How to Use Behavior Therapy to Treat Anorexia
Behavior therapy tries to teach patients how their actions influence how they feel and empower them to change their lives by changing these behaviors. Therapy consists of several techniques used in tandem and all can be applied to anorexia treatment and recovery.
Role Playing uses pretend situations to teach better responses. For example, a therapist might set up a situation where an anorexic feels they are being judged as fat and offer suggestions on how thoughts might be redirected in that situation, directly addressing a distorted body image. Another could be a situation where the anorexic feels they need to purge or burn off excess calories (such as right after a meal). The therapist would use the “pretend” set-up to awaken emotions and point out alternative behaviors.
Once a negative behavior is identified, a replacement behavior is offered. The more positive behavior then has a reward attached to it. For an anorexic, it may be a reward that follows something as simple as a small weight gain or regularly meeting weekly goals for regular mealtimes.
Important to this technique is finding something that is both rewarding and can be linked to the positive behavior. Another method, called negative reinforcement, is less often used – this is the opposite technique of punishing unwanted behavior instead of only rewarding beneficial behavior.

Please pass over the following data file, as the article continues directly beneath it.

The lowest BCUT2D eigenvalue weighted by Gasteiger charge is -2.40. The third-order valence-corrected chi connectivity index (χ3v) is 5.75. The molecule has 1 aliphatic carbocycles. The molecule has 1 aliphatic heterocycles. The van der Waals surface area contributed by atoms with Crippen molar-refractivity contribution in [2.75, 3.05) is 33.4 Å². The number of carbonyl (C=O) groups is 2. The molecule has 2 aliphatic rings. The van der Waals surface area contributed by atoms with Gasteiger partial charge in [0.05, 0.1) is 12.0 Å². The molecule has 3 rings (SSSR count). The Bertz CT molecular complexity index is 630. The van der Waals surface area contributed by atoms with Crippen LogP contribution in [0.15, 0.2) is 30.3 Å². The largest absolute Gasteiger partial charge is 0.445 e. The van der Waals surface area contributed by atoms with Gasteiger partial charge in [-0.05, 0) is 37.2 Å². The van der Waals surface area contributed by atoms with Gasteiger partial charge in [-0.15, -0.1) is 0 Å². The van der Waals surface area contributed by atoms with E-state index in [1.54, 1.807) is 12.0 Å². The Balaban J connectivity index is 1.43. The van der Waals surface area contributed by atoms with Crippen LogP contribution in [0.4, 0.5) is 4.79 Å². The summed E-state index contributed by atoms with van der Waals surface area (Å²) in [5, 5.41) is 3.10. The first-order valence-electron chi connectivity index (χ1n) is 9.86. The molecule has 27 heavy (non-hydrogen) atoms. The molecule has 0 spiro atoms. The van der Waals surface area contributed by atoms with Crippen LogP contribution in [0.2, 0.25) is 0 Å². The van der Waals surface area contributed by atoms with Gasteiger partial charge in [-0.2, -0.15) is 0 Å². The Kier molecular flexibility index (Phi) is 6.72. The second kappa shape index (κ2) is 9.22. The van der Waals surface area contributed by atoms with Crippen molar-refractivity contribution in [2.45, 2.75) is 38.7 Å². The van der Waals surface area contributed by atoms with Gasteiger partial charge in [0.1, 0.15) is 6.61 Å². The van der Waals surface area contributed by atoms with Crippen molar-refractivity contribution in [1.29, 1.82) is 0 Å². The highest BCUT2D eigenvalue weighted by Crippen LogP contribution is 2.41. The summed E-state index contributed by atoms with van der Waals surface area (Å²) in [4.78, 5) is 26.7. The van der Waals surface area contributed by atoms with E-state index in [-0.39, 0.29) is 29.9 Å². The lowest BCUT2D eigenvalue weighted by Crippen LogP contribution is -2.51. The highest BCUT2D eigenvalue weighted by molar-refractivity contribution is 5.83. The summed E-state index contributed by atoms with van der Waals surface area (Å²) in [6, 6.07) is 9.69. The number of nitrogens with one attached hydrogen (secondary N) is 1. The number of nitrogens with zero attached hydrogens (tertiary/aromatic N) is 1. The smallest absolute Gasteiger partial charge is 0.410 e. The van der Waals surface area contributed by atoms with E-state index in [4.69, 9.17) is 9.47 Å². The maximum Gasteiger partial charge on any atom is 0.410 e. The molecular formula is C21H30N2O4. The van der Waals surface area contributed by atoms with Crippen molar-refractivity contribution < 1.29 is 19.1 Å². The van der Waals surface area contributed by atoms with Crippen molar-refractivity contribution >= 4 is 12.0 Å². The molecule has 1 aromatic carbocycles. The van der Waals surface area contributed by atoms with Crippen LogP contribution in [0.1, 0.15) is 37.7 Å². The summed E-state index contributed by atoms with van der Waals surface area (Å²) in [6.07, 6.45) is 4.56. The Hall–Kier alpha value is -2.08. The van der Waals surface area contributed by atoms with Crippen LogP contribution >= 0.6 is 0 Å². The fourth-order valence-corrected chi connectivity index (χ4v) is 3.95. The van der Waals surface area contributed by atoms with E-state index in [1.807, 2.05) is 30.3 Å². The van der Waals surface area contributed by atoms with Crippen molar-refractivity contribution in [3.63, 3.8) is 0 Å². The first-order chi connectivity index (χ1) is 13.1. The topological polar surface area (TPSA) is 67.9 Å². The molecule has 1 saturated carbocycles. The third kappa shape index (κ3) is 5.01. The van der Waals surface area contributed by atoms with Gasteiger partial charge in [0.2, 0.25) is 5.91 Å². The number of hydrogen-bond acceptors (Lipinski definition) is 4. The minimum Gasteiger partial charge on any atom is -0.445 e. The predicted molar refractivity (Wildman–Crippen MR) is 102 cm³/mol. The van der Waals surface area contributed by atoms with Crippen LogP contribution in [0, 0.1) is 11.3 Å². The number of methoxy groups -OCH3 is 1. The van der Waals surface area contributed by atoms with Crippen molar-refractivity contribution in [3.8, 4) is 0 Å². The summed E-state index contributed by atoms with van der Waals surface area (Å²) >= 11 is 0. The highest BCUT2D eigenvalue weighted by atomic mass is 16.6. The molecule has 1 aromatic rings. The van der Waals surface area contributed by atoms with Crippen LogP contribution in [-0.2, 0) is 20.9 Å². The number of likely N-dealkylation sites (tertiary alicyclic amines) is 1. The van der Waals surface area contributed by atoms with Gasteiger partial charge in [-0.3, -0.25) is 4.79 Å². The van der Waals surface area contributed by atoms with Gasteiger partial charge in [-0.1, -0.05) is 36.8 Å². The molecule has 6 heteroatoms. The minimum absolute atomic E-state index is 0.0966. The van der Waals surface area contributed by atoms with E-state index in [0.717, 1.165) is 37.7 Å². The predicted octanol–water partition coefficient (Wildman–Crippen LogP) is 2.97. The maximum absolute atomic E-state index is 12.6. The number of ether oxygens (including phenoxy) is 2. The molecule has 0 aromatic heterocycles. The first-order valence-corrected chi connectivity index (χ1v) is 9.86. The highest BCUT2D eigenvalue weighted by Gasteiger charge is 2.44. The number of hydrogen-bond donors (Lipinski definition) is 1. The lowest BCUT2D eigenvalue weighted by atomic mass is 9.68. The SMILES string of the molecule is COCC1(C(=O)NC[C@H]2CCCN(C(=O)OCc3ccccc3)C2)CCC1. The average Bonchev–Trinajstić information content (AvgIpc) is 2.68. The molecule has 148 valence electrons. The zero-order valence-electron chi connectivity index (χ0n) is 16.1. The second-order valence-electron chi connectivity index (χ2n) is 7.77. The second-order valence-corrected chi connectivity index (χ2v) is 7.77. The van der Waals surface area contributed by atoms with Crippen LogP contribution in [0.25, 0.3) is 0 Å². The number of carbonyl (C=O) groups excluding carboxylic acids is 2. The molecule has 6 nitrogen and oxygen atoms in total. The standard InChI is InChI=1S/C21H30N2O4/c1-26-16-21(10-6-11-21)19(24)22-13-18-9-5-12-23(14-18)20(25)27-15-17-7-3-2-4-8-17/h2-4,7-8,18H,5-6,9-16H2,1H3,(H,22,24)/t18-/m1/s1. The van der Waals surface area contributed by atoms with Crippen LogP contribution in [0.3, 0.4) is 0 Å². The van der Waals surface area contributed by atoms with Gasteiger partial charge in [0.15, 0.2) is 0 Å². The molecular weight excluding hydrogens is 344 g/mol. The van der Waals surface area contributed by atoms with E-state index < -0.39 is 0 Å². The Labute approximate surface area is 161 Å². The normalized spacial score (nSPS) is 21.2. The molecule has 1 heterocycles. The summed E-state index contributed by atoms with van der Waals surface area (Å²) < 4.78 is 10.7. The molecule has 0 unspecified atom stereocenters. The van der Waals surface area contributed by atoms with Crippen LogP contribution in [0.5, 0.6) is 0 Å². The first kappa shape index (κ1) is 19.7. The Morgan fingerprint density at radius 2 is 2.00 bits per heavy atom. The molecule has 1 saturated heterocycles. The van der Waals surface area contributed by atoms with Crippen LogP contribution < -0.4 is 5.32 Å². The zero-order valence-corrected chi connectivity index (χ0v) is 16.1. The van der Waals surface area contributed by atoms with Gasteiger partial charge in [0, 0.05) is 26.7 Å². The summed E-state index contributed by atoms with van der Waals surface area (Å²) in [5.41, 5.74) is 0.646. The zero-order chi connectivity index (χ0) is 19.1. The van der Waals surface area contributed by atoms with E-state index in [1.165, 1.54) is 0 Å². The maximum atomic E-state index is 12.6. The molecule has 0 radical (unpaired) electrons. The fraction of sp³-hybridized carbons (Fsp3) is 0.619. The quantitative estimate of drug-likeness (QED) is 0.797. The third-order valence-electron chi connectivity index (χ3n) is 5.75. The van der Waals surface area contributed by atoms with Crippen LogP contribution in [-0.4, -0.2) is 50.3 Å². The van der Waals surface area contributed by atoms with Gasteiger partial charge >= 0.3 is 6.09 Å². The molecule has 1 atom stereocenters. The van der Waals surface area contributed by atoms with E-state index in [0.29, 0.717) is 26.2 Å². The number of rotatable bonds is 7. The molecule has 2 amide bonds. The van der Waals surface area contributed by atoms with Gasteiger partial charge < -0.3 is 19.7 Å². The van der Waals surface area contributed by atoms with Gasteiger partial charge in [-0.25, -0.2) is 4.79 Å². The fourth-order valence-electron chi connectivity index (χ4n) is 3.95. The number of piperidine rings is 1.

Self Monitoring and Scheduling
It is critical that the patient “buy into” the treatment. Behavior modification works best when the anorexic is a willing participant and wants to alter their behavior. Self monitoring puts some of the power into the patient’s own hands. Doing this offers them the ability of learning a long-lasting method they can use by themselves, outside of therapy.
Scheduling goes along with self monitoring as a way to set realistic goals and record progress. The schedule is set with help from the therapist and customized to each patient. A written schedule offers a neutral way to add a kind of authority and a known standard for rewards.
Other specific techniques will be offered to individuals, depending on what particular cues lead to the unwanted behavior. Part of the process is to empower the anorexic by allowing them to understand their own behaviors better. “When you do X, this happens.”
One big advantage in behavioral therapy is removing the judgment and shame from the equation. Behaviors are positive or negative, but the person exhibiting them is not.